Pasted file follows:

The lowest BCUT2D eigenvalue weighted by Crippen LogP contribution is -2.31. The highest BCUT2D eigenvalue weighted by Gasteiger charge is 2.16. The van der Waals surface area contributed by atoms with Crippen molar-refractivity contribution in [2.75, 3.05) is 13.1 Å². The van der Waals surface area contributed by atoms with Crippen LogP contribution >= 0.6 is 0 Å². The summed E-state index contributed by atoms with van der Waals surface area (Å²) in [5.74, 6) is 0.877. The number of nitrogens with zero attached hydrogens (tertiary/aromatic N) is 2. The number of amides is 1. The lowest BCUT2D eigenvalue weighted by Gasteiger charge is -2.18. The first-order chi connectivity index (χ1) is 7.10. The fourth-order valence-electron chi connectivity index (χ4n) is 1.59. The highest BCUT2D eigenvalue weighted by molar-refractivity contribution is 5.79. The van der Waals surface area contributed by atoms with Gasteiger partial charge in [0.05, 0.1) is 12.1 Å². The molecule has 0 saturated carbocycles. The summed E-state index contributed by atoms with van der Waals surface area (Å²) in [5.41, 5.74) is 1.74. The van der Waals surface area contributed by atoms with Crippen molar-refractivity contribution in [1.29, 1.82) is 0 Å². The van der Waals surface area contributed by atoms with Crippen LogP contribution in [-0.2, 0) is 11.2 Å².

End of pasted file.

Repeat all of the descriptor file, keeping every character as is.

The lowest BCUT2D eigenvalue weighted by Crippen LogP contribution is -2.31. The highest BCUT2D eigenvalue weighted by Gasteiger charge is 2.16. The van der Waals surface area contributed by atoms with Crippen molar-refractivity contribution in [2.75, 3.05) is 13.1 Å². The van der Waals surface area contributed by atoms with Crippen LogP contribution >= 0.6 is 0 Å². The summed E-state index contributed by atoms with van der Waals surface area (Å²) in [5.74, 6) is 0.877. The number of nitrogens with zero attached hydrogens (tertiary/aromatic N) is 2. The number of amides is 1. The lowest BCUT2D eigenvalue weighted by Gasteiger charge is -2.18. The first-order chi connectivity index (χ1) is 7.10. The fourth-order valence-electron chi connectivity index (χ4n) is 1.59. The highest BCUT2D eigenvalue weighted by molar-refractivity contribution is 5.79. The van der Waals surface area contributed by atoms with Gasteiger partial charge in [0.05, 0.1) is 12.1 Å². The molecule has 0 saturated carbocycles. The summed E-state index contributed by atoms with van der Waals surface area (Å²) in [5.41, 5.74) is 1.74. The van der Waals surface area contributed by atoms with Crippen molar-refractivity contribution in [1.29, 1.82) is 0 Å². The van der Waals surface area contributed by atoms with Crippen LogP contribution in [-0.2, 0) is 11.2 Å².